I see woodworkers muscling their heavier-than-ever-before plane to the wood and I wonder how got here. Somehow a plane has become something rigidly forced not loosely presented, new not worn, dead flat not nicely rounded, tight-threaded not spinable. Fact is, they all work regardless and some of the older planes with that well-worn, old slipper look and feel somehow launch into action with the readiness of a well-trained English Springer spaniel.
Today I focussed on the Hope Chest and made the mortise and tenoned frame for the lid using only hand tools. A couple of things spring to mind that I would like to share. The first is that the #4 and #5 Stanley lightweights I used from the 50’s will flatten a 15″ by 36″ long panel in quartersawn oak in minutes dead flat. The second is that my wooden plough plane bit through knots and reverse grain with the rapidity of an Exocet missile.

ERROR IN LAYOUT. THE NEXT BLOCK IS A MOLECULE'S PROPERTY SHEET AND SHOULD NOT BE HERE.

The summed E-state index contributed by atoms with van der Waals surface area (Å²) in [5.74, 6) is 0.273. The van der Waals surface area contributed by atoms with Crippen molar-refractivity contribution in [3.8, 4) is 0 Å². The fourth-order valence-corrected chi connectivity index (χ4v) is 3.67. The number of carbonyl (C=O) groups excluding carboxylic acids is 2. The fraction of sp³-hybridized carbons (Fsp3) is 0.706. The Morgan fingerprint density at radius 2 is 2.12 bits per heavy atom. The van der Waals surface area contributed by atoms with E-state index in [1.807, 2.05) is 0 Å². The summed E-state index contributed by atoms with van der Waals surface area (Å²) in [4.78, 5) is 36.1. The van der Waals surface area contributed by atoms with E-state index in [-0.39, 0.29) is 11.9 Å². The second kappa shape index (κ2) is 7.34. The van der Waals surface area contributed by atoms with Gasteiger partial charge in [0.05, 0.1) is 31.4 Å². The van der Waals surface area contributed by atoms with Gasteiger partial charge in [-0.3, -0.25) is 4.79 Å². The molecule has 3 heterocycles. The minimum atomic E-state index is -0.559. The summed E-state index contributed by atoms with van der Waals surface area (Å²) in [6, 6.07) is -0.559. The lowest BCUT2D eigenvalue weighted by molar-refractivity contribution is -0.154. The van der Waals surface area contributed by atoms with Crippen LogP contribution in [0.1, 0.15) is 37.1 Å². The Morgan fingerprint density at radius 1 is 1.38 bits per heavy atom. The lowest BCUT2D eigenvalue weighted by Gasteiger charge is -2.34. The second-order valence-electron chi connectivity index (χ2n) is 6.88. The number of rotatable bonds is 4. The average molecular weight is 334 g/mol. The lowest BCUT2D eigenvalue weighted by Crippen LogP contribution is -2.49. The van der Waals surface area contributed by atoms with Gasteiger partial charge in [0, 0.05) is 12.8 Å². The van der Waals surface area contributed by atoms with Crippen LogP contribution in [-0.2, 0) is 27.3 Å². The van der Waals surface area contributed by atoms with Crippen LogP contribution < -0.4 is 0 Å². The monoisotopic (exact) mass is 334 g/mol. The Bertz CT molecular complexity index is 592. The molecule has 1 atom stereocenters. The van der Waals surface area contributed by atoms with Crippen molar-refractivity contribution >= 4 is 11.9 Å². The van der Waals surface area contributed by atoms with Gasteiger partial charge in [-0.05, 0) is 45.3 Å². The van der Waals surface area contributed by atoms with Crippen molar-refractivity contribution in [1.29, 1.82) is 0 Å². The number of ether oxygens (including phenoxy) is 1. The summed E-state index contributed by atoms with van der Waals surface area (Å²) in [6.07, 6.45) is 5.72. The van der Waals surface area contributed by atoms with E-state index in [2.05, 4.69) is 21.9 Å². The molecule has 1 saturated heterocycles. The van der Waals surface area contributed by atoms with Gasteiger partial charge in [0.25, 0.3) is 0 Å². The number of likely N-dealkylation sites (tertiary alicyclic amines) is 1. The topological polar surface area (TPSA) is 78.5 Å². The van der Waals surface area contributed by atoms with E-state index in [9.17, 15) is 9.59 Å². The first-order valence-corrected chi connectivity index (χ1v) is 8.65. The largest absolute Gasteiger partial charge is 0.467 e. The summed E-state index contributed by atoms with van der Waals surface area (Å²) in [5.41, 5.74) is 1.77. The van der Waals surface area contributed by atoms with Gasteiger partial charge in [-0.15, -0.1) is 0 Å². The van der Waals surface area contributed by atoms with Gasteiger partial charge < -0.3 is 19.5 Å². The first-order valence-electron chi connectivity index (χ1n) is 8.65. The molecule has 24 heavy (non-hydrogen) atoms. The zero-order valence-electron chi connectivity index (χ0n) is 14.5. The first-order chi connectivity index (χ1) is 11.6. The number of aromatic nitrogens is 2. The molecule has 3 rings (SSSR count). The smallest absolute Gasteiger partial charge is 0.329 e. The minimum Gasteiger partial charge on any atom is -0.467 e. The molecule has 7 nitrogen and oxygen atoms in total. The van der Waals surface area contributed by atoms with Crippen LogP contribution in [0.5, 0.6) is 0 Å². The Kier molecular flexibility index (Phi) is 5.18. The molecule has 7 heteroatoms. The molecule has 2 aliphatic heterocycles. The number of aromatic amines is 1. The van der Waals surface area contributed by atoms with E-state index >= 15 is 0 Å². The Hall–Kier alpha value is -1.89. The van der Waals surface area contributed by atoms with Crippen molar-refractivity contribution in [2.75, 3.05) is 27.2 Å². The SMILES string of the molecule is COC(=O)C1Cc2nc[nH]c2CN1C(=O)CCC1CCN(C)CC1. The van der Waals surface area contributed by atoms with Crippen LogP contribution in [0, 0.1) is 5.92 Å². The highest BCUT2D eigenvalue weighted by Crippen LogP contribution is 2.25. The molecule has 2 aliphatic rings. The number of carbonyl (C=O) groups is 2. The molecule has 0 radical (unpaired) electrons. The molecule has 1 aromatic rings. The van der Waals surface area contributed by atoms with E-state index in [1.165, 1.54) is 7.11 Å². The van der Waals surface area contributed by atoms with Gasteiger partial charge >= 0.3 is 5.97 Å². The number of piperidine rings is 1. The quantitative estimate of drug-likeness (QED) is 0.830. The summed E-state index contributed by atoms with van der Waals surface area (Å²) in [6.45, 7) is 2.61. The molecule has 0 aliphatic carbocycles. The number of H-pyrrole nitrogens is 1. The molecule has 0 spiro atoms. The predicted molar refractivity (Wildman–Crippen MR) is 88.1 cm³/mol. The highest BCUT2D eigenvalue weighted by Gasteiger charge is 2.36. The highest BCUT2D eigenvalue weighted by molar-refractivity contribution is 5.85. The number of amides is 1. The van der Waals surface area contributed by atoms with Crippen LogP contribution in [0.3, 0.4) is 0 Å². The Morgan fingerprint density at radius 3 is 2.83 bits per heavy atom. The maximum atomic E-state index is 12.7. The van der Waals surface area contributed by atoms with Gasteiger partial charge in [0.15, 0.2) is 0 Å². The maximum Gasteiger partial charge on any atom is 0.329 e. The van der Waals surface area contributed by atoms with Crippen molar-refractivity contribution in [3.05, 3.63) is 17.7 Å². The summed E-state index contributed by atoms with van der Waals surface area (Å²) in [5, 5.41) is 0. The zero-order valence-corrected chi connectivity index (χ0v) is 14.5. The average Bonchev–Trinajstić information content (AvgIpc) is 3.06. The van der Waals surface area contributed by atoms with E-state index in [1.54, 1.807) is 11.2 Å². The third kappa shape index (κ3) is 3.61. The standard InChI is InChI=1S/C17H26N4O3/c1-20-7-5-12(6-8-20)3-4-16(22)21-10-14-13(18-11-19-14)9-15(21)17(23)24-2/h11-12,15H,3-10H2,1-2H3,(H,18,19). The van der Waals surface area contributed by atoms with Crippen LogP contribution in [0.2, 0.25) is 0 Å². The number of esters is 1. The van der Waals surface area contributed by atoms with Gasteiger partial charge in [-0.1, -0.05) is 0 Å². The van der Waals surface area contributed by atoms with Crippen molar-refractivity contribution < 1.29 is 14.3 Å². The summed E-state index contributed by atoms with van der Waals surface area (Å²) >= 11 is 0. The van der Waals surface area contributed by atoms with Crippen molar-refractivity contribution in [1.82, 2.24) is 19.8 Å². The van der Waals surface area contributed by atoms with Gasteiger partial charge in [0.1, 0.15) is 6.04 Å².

So here is my lid replete with fully hand cut mortise and tenon and its raised panel that came from my two planes above with such perfection and ease.
Well worn planes are wonderful to use and if you can find one that’s been well used by a working craftsman for 30 years and worn some you will enjoy it as much or more than any other. The lighter weight is most useful and gets the job done very nicely. Before they told me that a sole of a plane must be dead flat to get good flat results I was doing fine getting good flat results.
You really don’t need to bulldog planes down onto the wood if your plane is sharp and set to task, wood and purpose. Relax just a little, feel for the wood at the cutting edge of the iron. Let this tell you about the wood, the grain type, direction. ‘Feel’ for the information you need and let your arms transmit the result as you shift in response. At times consider whether to reduce pressure when stubborn grain resists you; consider a change in direction.